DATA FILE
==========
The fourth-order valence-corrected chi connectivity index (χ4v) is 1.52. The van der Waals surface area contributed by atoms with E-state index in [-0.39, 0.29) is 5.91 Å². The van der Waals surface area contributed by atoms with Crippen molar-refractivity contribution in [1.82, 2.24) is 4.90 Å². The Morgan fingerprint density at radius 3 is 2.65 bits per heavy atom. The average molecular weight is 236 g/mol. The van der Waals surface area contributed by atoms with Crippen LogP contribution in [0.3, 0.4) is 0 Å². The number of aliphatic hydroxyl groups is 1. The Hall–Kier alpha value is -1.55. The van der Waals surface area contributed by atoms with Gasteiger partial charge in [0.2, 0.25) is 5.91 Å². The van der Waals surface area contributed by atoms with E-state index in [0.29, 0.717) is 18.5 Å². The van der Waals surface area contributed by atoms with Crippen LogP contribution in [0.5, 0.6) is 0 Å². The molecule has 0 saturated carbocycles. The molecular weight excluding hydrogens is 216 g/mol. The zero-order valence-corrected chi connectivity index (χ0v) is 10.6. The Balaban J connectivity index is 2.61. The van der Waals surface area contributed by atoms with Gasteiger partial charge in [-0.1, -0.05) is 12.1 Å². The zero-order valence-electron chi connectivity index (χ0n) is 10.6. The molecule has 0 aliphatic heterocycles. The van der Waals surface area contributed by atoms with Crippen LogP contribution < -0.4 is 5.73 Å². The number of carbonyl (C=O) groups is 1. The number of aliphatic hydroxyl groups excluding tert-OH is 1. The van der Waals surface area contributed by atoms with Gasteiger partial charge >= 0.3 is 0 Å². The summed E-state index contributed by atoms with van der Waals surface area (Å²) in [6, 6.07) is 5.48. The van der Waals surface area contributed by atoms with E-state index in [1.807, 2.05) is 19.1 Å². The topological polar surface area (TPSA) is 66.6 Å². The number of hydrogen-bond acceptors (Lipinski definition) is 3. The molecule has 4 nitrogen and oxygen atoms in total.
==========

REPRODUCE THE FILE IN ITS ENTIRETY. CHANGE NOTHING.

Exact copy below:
The fourth-order valence-corrected chi connectivity index (χ4v) is 1.52. The van der Waals surface area contributed by atoms with E-state index in [-0.39, 0.29) is 5.91 Å². The van der Waals surface area contributed by atoms with Crippen molar-refractivity contribution in [1.82, 2.24) is 4.90 Å². The Morgan fingerprint density at radius 3 is 2.65 bits per heavy atom. The average molecular weight is 236 g/mol. The van der Waals surface area contributed by atoms with Crippen LogP contribution in [0.3, 0.4) is 0 Å². The number of aliphatic hydroxyl groups is 1. The Hall–Kier alpha value is -1.55. The van der Waals surface area contributed by atoms with Gasteiger partial charge in [0.2, 0.25) is 5.91 Å². The van der Waals surface area contributed by atoms with E-state index in [0.29, 0.717) is 18.5 Å². The van der Waals surface area contributed by atoms with Crippen LogP contribution in [0.5, 0.6) is 0 Å². The molecule has 0 saturated carbocycles. The molecular weight excluding hydrogens is 216 g/mol. The zero-order valence-corrected chi connectivity index (χ0v) is 10.6. The Balaban J connectivity index is 2.61. The van der Waals surface area contributed by atoms with Gasteiger partial charge in [-0.1, -0.05) is 12.1 Å². The zero-order valence-electron chi connectivity index (χ0n) is 10.6. The molecule has 0 aliphatic heterocycles. The van der Waals surface area contributed by atoms with Crippen LogP contribution < -0.4 is 5.73 Å². The number of carbonyl (C=O) groups is 1. The number of aliphatic hydroxyl groups excluding tert-OH is 1. The van der Waals surface area contributed by atoms with Gasteiger partial charge >= 0.3 is 0 Å². The summed E-state index contributed by atoms with van der Waals surface area (Å²) in [6, 6.07) is 5.48. The van der Waals surface area contributed by atoms with E-state index in [1.807, 2.05) is 19.1 Å². The topological polar surface area (TPSA) is 66.6 Å². The number of hydrogen-bond acceptors (Lipinski definition) is 3. The molecule has 4 nitrogen and oxygen atoms in total.